Written By: Leah Chester-Davis, Robin Tutor-Marcom, Scott Lee
In our previous blog in our 5-part series, we shared Dr. Michael Hester’s MEDS list – meditation, exercise, diet, sleep – along with having a support network and finding meaning in everyday life as ways to practice self-care and improve your well-being
Being intentional about self-care can go a long way toward maintaining emotional equilibrium but stressors that seem to be inherent in farming can sometimes knock us for a loop.
Dr. Hester shared signs to take seriously when it comes to your own health or that of a family member, friend, or neighbor.
“The emotional system is made up of five feelings: mad, sad, scared, glad, or guilt. When all of those get to be too much, it’s time to seek help,” he says.
When a person is angry all the time, or they are sad all the time or scared all the time or they can’t feel glad or happy about anything or they feel guilty all the time; those are signs.
"If they are always feeling like they are not measuring up to everything they have to do, that’s guilt. It’s feeling responsible for everything all the time. When that gets out of whack, when that gets to be too much, that’s a sign people need some help to deal with it," he continued.
Other signs are not being able to sleep, drinking or eating too much, never taking time to do anything for you. “That’s a sign that stress is eating you alive. If you can’t stop worrying, you’re anxious all the time, you can’t function very well, you’re not thinking very clearly, you’re not able to make good decisions, those are all stress indicators and warrant seeking help.
Dr. Hester says it’s not a sign of weakness to seek help. He notes that there are counselors within a 30 to 45-minute drive of nearly everybody in North Carolina.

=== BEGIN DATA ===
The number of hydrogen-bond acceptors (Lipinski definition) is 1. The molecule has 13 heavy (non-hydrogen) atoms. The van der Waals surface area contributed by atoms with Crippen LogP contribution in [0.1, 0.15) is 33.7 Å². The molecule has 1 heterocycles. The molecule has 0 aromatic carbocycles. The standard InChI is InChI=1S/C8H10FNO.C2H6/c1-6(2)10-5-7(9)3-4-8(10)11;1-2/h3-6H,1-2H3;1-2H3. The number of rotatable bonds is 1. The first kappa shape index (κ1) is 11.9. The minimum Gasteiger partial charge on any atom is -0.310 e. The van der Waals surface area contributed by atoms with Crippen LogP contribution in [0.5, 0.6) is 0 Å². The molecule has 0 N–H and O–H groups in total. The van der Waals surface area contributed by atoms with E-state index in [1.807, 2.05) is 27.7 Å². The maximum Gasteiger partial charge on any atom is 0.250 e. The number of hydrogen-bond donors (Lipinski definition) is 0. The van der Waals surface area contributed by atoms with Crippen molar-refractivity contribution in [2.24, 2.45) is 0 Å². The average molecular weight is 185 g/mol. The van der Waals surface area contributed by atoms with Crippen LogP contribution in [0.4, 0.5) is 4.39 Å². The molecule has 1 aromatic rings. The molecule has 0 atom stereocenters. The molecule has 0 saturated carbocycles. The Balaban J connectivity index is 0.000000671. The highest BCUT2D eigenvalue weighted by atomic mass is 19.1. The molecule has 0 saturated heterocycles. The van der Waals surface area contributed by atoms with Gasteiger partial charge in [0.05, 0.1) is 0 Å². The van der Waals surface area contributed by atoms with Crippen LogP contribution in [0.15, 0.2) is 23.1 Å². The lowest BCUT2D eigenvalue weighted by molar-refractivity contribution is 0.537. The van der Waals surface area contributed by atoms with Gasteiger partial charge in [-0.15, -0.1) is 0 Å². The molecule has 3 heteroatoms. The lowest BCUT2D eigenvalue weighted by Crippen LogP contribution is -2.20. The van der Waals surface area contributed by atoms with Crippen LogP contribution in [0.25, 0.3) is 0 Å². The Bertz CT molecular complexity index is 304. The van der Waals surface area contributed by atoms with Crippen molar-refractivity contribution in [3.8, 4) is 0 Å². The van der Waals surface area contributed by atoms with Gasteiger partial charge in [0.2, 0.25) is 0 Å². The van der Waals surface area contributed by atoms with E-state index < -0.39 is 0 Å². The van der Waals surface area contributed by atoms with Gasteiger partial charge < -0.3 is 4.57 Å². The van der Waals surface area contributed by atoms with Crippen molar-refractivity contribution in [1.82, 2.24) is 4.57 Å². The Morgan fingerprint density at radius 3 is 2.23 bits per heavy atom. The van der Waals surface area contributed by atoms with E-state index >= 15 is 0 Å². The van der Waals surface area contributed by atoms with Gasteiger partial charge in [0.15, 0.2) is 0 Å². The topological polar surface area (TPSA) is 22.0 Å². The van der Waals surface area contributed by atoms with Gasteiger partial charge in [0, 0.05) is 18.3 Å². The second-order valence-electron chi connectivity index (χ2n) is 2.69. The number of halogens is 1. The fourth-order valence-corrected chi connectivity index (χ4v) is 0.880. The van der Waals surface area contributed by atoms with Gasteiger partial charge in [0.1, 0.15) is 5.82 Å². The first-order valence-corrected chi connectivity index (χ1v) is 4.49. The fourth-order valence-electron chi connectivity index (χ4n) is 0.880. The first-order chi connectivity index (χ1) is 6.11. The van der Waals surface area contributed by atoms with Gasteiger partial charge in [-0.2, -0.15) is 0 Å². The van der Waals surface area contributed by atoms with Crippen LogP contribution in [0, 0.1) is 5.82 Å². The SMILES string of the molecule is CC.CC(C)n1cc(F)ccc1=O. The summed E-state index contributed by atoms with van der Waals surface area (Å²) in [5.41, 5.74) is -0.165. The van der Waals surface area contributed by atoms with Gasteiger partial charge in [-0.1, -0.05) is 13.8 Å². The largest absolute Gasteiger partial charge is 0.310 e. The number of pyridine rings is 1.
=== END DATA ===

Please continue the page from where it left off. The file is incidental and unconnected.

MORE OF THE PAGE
Another resource is the N.C. Agromedicine Institute has programs for individuals and groups.
“Communicating with your family is essential,” says Dr. Robin Tutor-Marcom, director of the Institute. “That first step is so important. If you are not comfortable talking with your family, who is a trusted person you could talk to? Maybe it’s a minister, a best friend, a loan officer, an Extension agent. Talk with someone; that is step number 1. Find that trusted individual.”
Step away. As far-fetched as that may sound, Dr. Tutor-Marcom says when farmers work 24/7 and they are consumed by the farm their positive reserves get depleted. What happens then? “They start withdrawing. They don’t go to church. They don’t go to their kid's ballgames. They don’t go to the dance recital. They don’t go home for Thanksgiving dinner because they’ve got work to do. Or they are worried and they don’t want anybody to know.”
Seek a positive experience. Even if it’s for an afternoon or a day every week, give yourself permission to step away and do something positive to renew yourself. And that means something not related to the farm. “It doesn’t mean going to town to get parts!” says Dr. Tutor-Marcom. “One farmer I know takes an afternoon a week and drives around the farm on a golf cart with his grandchildren. That’s his relief. It’s like opening the valve on a pressure cooker. Everybody has got to have some release.”
Rest and take care. Take 30 minutes and go for a walk, go to the gym or play basketball with the kids or grandkids. The physical activity is a good stress reliever and good for physical health, says Tutor-Marcom, who shares that the Agromedicine Institute’s “Fit to Farm” program teaches farmers exercise and nutrition tips. While rest and sleep are important, taking care such as watching what foods and drinks we consume can make a difference too. “Are we drinking Mountain Dew and sweet tea, the nectar of life in North Carolina, or do we realize we may need to throw a bottle of water in there sometime!” she says.
“We cannot change the weather, we cannot change the farm market and the other things that cause farm stress,” says Tutor-Marcom, “but our goal is to give farmers and their families the tools they need to be better able to cope with the stress.
To learn more about specific programs tailored to individuals and groups visit N.C. Agromedicine Institute at www.ncagromedicine.org or call 252-744-1008. See parts 1 – 3 in our series on “Your Farm’s Greatest Resource.” Part 5 includes more resources.